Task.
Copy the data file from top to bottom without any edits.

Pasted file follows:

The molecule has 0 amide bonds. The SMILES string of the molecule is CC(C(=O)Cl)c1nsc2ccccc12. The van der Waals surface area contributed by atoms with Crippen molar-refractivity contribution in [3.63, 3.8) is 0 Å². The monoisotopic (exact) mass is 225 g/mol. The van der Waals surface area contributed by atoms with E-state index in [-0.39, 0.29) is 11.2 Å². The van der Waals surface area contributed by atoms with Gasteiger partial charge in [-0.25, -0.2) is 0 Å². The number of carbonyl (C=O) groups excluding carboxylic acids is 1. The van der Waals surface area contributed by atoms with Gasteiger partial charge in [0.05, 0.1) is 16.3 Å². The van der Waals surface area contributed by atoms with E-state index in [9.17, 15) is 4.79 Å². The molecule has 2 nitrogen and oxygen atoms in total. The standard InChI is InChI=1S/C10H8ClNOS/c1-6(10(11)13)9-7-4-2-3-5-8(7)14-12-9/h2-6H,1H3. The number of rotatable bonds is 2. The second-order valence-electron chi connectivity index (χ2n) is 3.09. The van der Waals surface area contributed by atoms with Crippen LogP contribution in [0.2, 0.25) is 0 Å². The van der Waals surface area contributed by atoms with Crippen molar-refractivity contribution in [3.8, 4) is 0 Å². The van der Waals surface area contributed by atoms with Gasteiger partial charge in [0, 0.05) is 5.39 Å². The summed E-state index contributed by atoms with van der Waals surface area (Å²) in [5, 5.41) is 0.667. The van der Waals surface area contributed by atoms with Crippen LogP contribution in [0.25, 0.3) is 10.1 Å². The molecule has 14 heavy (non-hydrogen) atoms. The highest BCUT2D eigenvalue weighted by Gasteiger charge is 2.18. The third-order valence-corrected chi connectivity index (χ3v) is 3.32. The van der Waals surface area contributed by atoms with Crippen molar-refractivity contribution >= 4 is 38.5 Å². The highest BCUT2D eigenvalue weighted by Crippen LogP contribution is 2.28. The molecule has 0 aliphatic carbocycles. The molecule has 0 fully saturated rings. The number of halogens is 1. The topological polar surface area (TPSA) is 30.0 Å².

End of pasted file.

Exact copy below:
The molecule has 0 amide bonds. The SMILES string of the molecule is CC(C(=O)Cl)c1nsc2ccccc12. The van der Waals surface area contributed by atoms with Crippen molar-refractivity contribution in [3.63, 3.8) is 0 Å². The monoisotopic (exact) mass is 225 g/mol. The van der Waals surface area contributed by atoms with E-state index in [-0.39, 0.29) is 11.2 Å². The van der Waals surface area contributed by atoms with Gasteiger partial charge in [-0.25, -0.2) is 0 Å². The number of carbonyl (C=O) groups excluding carboxylic acids is 1. The van der Waals surface area contributed by atoms with Gasteiger partial charge in [0.05, 0.1) is 16.3 Å². The van der Waals surface area contributed by atoms with E-state index in [9.17, 15) is 4.79 Å². The molecule has 2 nitrogen and oxygen atoms in total. The standard InChI is InChI=1S/C10H8ClNOS/c1-6(10(11)13)9-7-4-2-3-5-8(7)14-12-9/h2-6H,1H3. The number of rotatable bonds is 2. The second-order valence-electron chi connectivity index (χ2n) is 3.09. The van der Waals surface area contributed by atoms with Crippen LogP contribution in [0.2, 0.25) is 0 Å². The van der Waals surface area contributed by atoms with Crippen molar-refractivity contribution in [3.8, 4) is 0 Å². The van der Waals surface area contributed by atoms with Gasteiger partial charge in [0, 0.05) is 5.39 Å². The summed E-state index contributed by atoms with van der Waals surface area (Å²) in [5, 5.41) is 0.667. The van der Waals surface area contributed by atoms with Crippen LogP contribution in [0.25, 0.3) is 10.1 Å². The molecule has 14 heavy (non-hydrogen) atoms. The highest BCUT2D eigenvalue weighted by Gasteiger charge is 2.18. The third-order valence-corrected chi connectivity index (χ3v) is 3.32. The van der Waals surface area contributed by atoms with Crippen molar-refractivity contribution >= 4 is 38.5 Å². The highest BCUT2D eigenvalue weighted by Crippen LogP contribution is 2.28. The molecule has 0 aliphatic carbocycles. The molecule has 0 fully saturated rings. The number of halogens is 1. The topological polar surface area (TPSA) is 30.0 Å².